April 19, 2018
How do you talk people out of becoming terrorists? I’ve spent this week in the United Arab Emirates at a workshop on the role of gender in countering violent extremism. The three day conference in Abu Dhabi was sponsored by the United Nations’ UN Women and Hedayah, a UAE group that works on counter-terrorism issues. My role was to brief the global participants on the state of right-wing extremism in Trump’s America, something I’ve been talking a lot about lately.
It was a pretty amazing gathering at the Bab al Qasr Hotel, right across the street from the Emirates Palace. Three days of intense conversations with people doing work in Kosovo, Lebanon, Uganda, and the rest of the world afflicted by violence done by both men and women who have been sucked into the rabbit hole of extremism. I made friends and colleagues that will last a long time, but more importantly we saw how much of our work overlapped. My work studying white supremacists sounded a lot like the reports on ISIS and Boko Haram.
Extremists of any stripe, including right-wingers and jihadists, are often guilty of dehumanizing the targets of their anger. Similarly, we are often guilty of dehumanizing them, casting them as “animals” or “savages.” In reality, they are products of their environment on a path we rarely get to see. They often have real life grievances. It may be the evaporation of the livable wage in the U.S., or the death of family members in Iraq under U.S. bombs. Someone gives them a devil to blame and an action plan to address their emotional rage and you have a freshman terrorist.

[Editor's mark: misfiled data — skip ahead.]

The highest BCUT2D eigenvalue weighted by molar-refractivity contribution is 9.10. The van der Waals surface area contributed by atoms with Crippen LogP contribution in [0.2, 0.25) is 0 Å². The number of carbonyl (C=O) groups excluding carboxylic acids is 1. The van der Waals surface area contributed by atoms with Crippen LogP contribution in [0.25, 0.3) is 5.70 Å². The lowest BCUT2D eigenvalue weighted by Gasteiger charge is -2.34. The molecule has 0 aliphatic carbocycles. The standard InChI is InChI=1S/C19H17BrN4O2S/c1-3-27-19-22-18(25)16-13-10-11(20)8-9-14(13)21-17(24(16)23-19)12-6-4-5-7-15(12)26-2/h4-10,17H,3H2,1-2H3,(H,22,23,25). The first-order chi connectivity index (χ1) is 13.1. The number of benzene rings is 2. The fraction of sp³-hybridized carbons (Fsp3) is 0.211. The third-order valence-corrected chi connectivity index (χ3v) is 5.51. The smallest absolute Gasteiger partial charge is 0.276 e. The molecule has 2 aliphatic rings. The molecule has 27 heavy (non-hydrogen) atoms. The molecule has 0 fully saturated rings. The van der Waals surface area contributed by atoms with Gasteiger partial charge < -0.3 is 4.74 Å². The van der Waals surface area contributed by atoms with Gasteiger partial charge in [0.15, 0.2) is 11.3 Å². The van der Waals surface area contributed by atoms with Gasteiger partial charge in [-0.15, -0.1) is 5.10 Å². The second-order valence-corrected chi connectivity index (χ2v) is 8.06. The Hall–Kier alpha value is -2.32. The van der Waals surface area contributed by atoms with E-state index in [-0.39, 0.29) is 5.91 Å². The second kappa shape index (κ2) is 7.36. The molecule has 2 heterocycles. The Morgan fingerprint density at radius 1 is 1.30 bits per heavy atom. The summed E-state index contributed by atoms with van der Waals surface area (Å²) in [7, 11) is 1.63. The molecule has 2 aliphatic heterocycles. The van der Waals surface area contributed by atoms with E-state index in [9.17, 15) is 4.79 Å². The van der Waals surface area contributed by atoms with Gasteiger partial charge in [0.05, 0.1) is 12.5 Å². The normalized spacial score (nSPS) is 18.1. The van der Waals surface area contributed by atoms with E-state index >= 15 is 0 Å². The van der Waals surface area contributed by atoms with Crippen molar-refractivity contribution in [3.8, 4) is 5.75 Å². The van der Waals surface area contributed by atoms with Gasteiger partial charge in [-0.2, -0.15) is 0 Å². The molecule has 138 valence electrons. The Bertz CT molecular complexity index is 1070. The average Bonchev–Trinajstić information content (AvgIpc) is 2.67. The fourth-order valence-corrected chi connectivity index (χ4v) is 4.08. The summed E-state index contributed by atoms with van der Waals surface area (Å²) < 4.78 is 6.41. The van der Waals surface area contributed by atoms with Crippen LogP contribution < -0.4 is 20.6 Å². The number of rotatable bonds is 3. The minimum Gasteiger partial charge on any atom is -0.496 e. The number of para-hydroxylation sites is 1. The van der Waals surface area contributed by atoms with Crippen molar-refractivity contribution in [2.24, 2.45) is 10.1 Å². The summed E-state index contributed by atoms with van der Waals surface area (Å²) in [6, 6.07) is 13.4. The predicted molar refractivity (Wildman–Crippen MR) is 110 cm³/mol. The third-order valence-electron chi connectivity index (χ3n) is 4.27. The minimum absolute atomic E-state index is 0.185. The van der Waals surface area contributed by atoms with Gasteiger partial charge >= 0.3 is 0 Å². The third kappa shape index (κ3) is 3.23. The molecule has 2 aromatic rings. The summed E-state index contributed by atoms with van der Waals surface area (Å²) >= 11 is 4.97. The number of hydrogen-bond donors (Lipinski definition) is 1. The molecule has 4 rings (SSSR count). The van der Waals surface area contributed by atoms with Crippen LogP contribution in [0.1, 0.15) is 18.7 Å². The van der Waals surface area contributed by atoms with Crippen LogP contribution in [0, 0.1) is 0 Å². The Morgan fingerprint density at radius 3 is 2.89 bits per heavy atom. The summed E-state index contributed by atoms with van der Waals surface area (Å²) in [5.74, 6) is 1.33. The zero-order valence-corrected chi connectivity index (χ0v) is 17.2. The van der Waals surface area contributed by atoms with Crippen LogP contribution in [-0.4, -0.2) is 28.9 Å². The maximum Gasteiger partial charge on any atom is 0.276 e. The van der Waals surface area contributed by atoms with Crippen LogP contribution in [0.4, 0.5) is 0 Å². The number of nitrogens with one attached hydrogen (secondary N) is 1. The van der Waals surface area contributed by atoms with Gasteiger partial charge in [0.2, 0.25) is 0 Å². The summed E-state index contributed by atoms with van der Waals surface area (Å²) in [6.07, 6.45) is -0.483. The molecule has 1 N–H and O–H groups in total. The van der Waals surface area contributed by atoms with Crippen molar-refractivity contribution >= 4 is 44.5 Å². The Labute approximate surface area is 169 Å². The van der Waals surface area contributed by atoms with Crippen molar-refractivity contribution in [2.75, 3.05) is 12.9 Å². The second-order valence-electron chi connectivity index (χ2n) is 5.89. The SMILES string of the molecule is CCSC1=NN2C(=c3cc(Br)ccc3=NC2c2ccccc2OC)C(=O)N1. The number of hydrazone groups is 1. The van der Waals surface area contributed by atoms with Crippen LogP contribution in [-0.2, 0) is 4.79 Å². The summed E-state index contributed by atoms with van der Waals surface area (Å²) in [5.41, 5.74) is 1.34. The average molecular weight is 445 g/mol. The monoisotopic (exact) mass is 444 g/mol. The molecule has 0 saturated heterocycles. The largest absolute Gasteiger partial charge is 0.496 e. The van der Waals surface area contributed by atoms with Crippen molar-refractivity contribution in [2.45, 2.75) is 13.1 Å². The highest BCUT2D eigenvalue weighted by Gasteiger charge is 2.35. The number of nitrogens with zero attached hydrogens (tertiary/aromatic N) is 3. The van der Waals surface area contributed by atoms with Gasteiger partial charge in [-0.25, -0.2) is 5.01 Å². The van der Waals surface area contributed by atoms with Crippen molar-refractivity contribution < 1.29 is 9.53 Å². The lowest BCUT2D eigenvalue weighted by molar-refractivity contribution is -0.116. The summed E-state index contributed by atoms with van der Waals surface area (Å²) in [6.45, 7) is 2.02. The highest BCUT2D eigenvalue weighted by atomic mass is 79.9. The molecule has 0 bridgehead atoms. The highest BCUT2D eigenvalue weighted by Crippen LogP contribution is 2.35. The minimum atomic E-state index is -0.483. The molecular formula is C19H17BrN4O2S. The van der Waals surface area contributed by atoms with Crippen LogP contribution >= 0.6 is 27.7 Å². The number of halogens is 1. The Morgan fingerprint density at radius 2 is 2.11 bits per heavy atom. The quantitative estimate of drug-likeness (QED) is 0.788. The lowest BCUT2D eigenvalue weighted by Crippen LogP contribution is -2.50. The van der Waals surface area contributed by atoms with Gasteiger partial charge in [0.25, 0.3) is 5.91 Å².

In this context, it’s not a stretch to see a young person, who has been been bombarded online with images of real world horrors and persistent recruitment by radicals framing the horrors as the product of a vast conspiracy, heading off to join ISIS in Syria or walking into a black church in Charleston with a loaded gun.
The gender factor is clear, these calls to violence are targeted at young males looking to perform some heroic act of masculinity to defend their race or religion. While there are occasionally women warriors in both the Aryan and jihadist movements, it’s typically the guy with the gun defending “his” women. Women (in heaven or on Earth) are often used as lures like they are in college fraternities. ISIS fighters are promised wives, sex-slaves and 72 virgins in paradise. White nationalists are liberating “their” women from feminists, homosexuals, black rapists, work, and whatever else conspires to keep them out of the kitchen making sandwiches.
The three-dray conference in Abu Dhabi was a chance to share stories from across the globe about what might work in developing strategies to rescue men and women, and boys and girls from violet extremism. Former jihadists and academic researchers worked together brainstorming on action items that would translate into UN policy proposals. We dined together and then shared more stories and refined the plan to craft a message that was more than the trope that mothers should stop their sons from becoming terrorists.
Over the course of the workshop, I thought about my own daughter on the other side of the planet missing her daddy. If she was a girl living in Cameroon or Albania, her life could be so much different. Married off as a war bride or convinced to rebel against her circumstances by being talked into strapping a bomb to her chest. The way extremism affects girls like Cozy around the world adds yet another level of external trauma the daughters of this world consumed with hyper-masculine violence face.
I could not be more proud to do this work countering violent extremism. It makes sense to be doing it in the middle east, but it should be done everywhere. The UAE, stuck between the war zones of Iraq and Yemen, has demonstrated how it is possible for a population not to go down that path. Each morning I looked out my window, past the Persian Gulf, to the cradle of civilization. This was the world of the goddess where the weapons of war were absent for 4000 years. Committed people are working to find our road back.